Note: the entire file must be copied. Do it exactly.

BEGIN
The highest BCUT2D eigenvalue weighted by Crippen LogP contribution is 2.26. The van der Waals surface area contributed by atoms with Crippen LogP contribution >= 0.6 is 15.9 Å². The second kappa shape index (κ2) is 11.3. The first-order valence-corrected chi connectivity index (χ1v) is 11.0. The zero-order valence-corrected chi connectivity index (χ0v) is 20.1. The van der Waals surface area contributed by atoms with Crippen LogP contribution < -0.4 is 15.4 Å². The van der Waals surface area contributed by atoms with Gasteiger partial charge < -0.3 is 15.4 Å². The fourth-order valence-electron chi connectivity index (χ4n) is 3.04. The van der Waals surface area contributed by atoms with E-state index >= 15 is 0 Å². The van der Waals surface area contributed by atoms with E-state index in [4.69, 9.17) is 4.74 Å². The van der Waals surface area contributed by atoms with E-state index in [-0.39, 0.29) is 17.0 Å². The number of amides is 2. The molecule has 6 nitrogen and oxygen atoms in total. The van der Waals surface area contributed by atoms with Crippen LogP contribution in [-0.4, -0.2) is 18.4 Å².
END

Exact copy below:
The highest BCUT2D eigenvalue weighted by Crippen LogP contribution is 2.26. The van der Waals surface area contributed by atoms with Crippen LogP contribution >= 0.6 is 15.9 Å². The second kappa shape index (κ2) is 11.3. The first-order valence-corrected chi connectivity index (χ1v) is 11.0. The zero-order valence-corrected chi connectivity index (χ0v) is 20.1. The van der Waals surface area contributed by atoms with Crippen LogP contribution < -0.4 is 15.4 Å². The van der Waals surface area contributed by atoms with Gasteiger partial charge < -0.3 is 15.4 Å². The fourth-order valence-electron chi connectivity index (χ4n) is 3.04. The van der Waals surface area contributed by atoms with E-state index >= 15 is 0 Å². The van der Waals surface area contributed by atoms with E-state index in [4.69, 9.17) is 4.74 Å². The van der Waals surface area contributed by atoms with E-state index in [-0.39, 0.29) is 17.0 Å². The number of amides is 2. The molecule has 6 nitrogen and oxygen atoms in total. The van der Waals surface area contributed by atoms with Crippen LogP contribution in [-0.4, -0.2) is 18.4 Å².